Branding and grass turnout are one of the last times we have the whole herd accessible for across the board management. Along with vaccinations and fly tags, growth implants are another management tool for producers to consider.
As we decide if implants are right for our operation, two key questions need to be considered:
1) Will implanting now affect the price of calves sold this fall?
2) Is implanting worth the time and monetary investment?
Implantation has been shown to increase gains of suckling calves by 4-6%, resulting in an additional 15-30 lbs. at weaning time. Depending on the market this will usually equate to about $20-40 per head in additional return. With a cost of around $1.50 per head, this return quickly pays for the initial investment.
While used extensively in the feedlot sector, growth implants are less popular in cow-calf operations, with one survey putting use at around 30% and even lower for operations with less than 50 head of cows. Much of this resistance comes from concerns about the price for implanted calves at sale time and the impact implantation may have on subsequent calf performance. We don’t want to dismiss concerns like this out of hand, so let’s see if data backs up our apprehension.
A 2015 study utilizing data from Superior Livestock showed implantation had no impact on calf price at the time of the sale. Additionally, several studies have shown that properly implanting still suckling calves has no negative impact on subsequent performance or carcass quality.
As with any tool, using it correctly is key to success. Matching implant strategy with cattle age, sex and genetics along with pairing with a proper nutrition program is critical for best results. Follow product label directions and recommendations for proper implant administration. Branding is a convenient and appropriate time to implant suckling calves. To ensure that reproductive performance is not compromised, avoid implanting replacement heifers and bull calves intended for breeding.
Variation from year to year in growth response of implanted calves can be driven by environmental factors such as grass quality and availability. Research at South Dakota State University reported little weight gain in calves receiving an implant at branding time during a drought; however, calves of mature cows were 40 pounds heavier at weaning time during a normal year. In short, plan of nutrition has to be appropriate to support the increased lean gain potential of implanted calves, so keep an eye on the long-term weather forecast as you make your decision.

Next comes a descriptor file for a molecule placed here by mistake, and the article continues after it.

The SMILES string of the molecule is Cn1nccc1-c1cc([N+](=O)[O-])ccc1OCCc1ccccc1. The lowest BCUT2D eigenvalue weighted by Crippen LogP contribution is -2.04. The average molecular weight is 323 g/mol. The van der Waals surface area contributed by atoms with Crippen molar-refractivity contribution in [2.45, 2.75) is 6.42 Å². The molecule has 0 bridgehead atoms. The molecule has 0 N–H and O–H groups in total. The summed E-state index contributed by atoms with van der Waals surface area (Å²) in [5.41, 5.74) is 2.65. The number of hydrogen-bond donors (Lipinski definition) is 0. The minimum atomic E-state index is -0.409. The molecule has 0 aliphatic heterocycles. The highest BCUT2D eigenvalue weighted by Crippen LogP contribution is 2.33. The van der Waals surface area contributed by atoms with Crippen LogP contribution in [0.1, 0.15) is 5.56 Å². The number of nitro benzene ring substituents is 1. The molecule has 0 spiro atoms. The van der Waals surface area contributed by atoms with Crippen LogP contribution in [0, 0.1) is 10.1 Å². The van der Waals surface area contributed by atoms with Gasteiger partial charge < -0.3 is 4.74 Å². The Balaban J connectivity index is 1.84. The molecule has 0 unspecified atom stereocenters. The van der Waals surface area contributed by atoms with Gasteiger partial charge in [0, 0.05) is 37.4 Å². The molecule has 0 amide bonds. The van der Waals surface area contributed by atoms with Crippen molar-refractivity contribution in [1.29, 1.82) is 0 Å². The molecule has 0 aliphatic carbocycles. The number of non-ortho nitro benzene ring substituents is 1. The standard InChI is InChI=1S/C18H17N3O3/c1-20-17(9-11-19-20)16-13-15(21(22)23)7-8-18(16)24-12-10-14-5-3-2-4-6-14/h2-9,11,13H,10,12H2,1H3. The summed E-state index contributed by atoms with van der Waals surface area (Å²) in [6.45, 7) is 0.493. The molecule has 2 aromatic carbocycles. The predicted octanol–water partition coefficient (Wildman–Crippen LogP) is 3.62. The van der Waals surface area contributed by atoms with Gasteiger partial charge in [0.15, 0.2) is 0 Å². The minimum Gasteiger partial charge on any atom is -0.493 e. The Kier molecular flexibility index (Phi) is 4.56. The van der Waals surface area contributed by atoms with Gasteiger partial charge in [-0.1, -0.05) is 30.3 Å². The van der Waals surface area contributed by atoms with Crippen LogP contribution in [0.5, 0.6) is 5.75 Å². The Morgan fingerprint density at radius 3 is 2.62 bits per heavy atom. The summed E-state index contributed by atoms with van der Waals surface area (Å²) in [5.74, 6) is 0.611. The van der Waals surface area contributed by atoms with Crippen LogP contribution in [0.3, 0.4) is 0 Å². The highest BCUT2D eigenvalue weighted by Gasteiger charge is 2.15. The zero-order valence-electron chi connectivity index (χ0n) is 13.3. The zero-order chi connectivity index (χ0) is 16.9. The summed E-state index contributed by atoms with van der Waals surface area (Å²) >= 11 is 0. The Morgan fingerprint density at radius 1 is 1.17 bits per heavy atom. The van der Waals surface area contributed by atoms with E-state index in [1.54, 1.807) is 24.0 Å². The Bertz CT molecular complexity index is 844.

One final consideration is the recent update by the US FDA on cattle implant strategies. Beginning in June FDA updates restrict reimplantation of cattle within a stage of production (suckling calf, stockers on pasture, stockers in drylot, animals in confinement) unless allowed for on the label.
Implanting suckling calves is a decision every operation needs to make, considering how it will impact overall herd and production goals. While we know that implementation will increase average daily gain if grass production is adequate, we can’t predict what the exact response will be. In the past, premiums for non-implanted calves may have made the sacrifice of weight gain worthwhile, but current market surveys have shown the premiums offered, unless in a natural or organic beef program, may not make up for the reduced growth.
-Ben Beckman is a beef systems Extension Educator serving the counties of Antelope, Cedar, Knox, Madison and Pierce. He is based out of the Cedar County Extension office in Hartington. You can reach him by phone: (402) 254-6821 or email: email@example.com